Picture Frames, Picture Framing and Picture Framers' Blog

Welcome to our weblog about picture framers, picture frames and picture framing. It is published and maintained with the goal to share information, knowledge, tips, ideas and opinions about this industry. All posts are grouped in the sections listed below. For help with orders, please visit our Store Help and FAQS page, or use our Contact page.

Help! I’ve never had anything custom framed before! How does it work?

We agree, if you have not done this before, it can be a little scary.  Maybe you’ve heard stories,  possibly bad ones, on how difficult and expensive it was, and you’re a little wary. But relax, we’re here to help, so let us give you some helpful advice. The first thing to remember is that, almost invariably, you will be working with professional picture framers. Those professionals will have made their mission in life to do the right thing by you, their craft, and your artwork.  A professional picture framer will welcome you into his or her store and ask you how they can best help you. This is where you come in, and all you need to is ask the framer all the picture framing question you can think of or want to know.  Most customers have an idea, at least, of the colour and size of the picture frame they want. If you tell the framer what you would like, he or she will probably discuss, comment ...   or elaborate onyour wishes, often indicating suitable alternatives.  If a frame, say an orange frame for a wedding photo, is desired, the framer may well suggest that this could choice could be inappropriate and that the end result might not be appreciated. You are nevertheless encouraged to bring your own ideas, and simply because it is the first time you’re having something framed does not mean that you cannot contribute.  Again, most people know what they like and don’t like and you framer should work with you and explore both likes and dislikes during your picture framing consultation.  Do keep your mind open however, and carefully consider that various choices your picture framer may put forward or present to you during the consultation. This is because, when consulting,  your framer may propose methods, styles, colour or even materials you did  not initially consider, or perhaps felt were unimportant. He or she will then use his or her experience to suggest suitable, alternative style or  mouldings, or picture frames. Much the same process will be followed when selecting a window, mat, if one or more are desired,  the glazing and the choice of material, whether simply acid-free or conservation. With  regards to conservation picture framing, this can expensive.  Depending on what it is that you want framed, the conservation method might not be needed. For instance, an inexpensive, holiday poster would not normally warrant this added expenditure, whereas your University testamur would.  Again, your picture framer will be at pains to explain to you why conservation is desirable and how much extra the framing might cost. The added cost of conservation framing is generally driven by the better quality, and therefore more expensive, materials that are used in picture framing. Better quality conservation materials are used when the utmost care and preservation of  the art being framed is required. Broadly speaking, such materials will never burn, stain, cockle, warp or mark the art that comes in contact with it.  Lastly, correct conservation picture framing ensures that your precious or valuable are will not need re-framing the future. Of course, you’re the customer, it’s your money and you control how much you framed art will cost, regardless of what a picture framer might suggest.  Feel free to discuss any cost options and all price strategies. Holiday posters, for instance, do not merit the additional cost of window matting, whereas a wedding photograph would.  The simple strategy of framing artwork without a window mat can reduce the cost of framing a picture by 40%. You might even like to start off the framing consultation by stating that you have a pre-determined budget, or figure, and ask your framer to do the best with that.  Again, a professional picture framer should be perfectly be able to present you acceptable and working picture framing alternatives within your price range.  Lastly, consider framing what you love and loving what you have had framed. That photograph, print, or document that you have come to cherish has been framed for you because you want to conserve it and display it for many years to come. As a final thought, your picture framer may be considered as your design partner in this magical, empowering,  custom picture framing process. For an overview of the picture frame parts and components, see our Picture Frames Parts Names page, for ideas on picture framing decor vsit our  Picture Frames Decor Ideas page and for costs and prices you can use our D.Y.O Picture Framing Costs Calculator .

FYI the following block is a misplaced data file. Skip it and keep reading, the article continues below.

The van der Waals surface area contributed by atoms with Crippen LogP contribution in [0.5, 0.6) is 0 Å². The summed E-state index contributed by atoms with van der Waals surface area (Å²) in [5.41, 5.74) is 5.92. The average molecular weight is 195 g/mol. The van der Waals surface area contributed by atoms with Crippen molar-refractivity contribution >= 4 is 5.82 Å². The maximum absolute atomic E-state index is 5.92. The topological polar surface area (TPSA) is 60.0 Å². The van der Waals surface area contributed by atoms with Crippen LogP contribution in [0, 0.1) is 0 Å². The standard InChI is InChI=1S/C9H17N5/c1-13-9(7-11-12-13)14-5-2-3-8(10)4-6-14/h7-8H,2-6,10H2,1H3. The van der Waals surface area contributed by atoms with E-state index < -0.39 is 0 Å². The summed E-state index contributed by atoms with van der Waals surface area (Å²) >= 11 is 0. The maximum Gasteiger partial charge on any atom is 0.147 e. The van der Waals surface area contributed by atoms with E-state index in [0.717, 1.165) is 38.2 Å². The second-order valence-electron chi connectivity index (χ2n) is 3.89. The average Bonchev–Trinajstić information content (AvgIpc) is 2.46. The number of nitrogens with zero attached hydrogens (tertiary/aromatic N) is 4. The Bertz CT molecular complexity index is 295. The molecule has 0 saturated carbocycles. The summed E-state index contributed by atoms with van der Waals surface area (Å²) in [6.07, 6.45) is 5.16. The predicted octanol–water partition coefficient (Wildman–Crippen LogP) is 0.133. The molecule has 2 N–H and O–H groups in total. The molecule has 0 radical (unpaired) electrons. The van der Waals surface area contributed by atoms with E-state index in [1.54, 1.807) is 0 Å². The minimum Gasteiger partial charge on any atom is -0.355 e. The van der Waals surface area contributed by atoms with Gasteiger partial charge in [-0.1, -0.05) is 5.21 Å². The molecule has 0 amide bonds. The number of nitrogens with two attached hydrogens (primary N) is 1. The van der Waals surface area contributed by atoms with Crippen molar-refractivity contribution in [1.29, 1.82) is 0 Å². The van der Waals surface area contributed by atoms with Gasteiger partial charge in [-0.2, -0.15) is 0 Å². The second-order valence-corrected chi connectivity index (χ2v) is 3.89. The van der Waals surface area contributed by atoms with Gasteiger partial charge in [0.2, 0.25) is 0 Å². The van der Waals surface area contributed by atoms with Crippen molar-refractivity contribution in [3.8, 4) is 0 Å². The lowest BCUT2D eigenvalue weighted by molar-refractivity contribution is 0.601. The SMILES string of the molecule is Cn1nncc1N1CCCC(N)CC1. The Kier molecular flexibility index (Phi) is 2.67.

My picture framer is pretty good, very good actually. He's being picture framing my family's stuff for years and he even remembers my parents' frames. Before suggesting a picture frame type or colour, he asks where it will hang, is it a private job or a gift, is the art valuable or not, so that he can quote accordingly. Only once he forgot to do something and then he fixed it up right away. At one time my Credit Card wouldn't work and he let me take my picture frame away on credit and without payment. As for what he charges, I work in the construction industry, I know what tradies can charge, what local labour costs and $250 for a big frame is a very reasonable price,
Cathy I. - 30 Sep 2018 07:49 pm
I guess you've been unlucky. I like good art on my wall and I've been going to the some picture framer for years. I get first class advice and I'm always made to feel welcome. More importantly, my framer always advises me on what needs good framing and what does not. He also carries cheap ready-made poster frames for inexpensive poster and prints, which I sometimes have. I wouldn't get that sort of service at department stores.
Philip M. - 12 Apr 2018 08:19 am
Well may this post say as things should be but some picture framing store staff are pretty rude, short or plain incompetent. Maybe I've been unlucky but I've either been fobbed off or oversold the frames I wanted. So I buy most of my shadow box frames online.
Kim P. - 28 Mar 2018 03:12 pm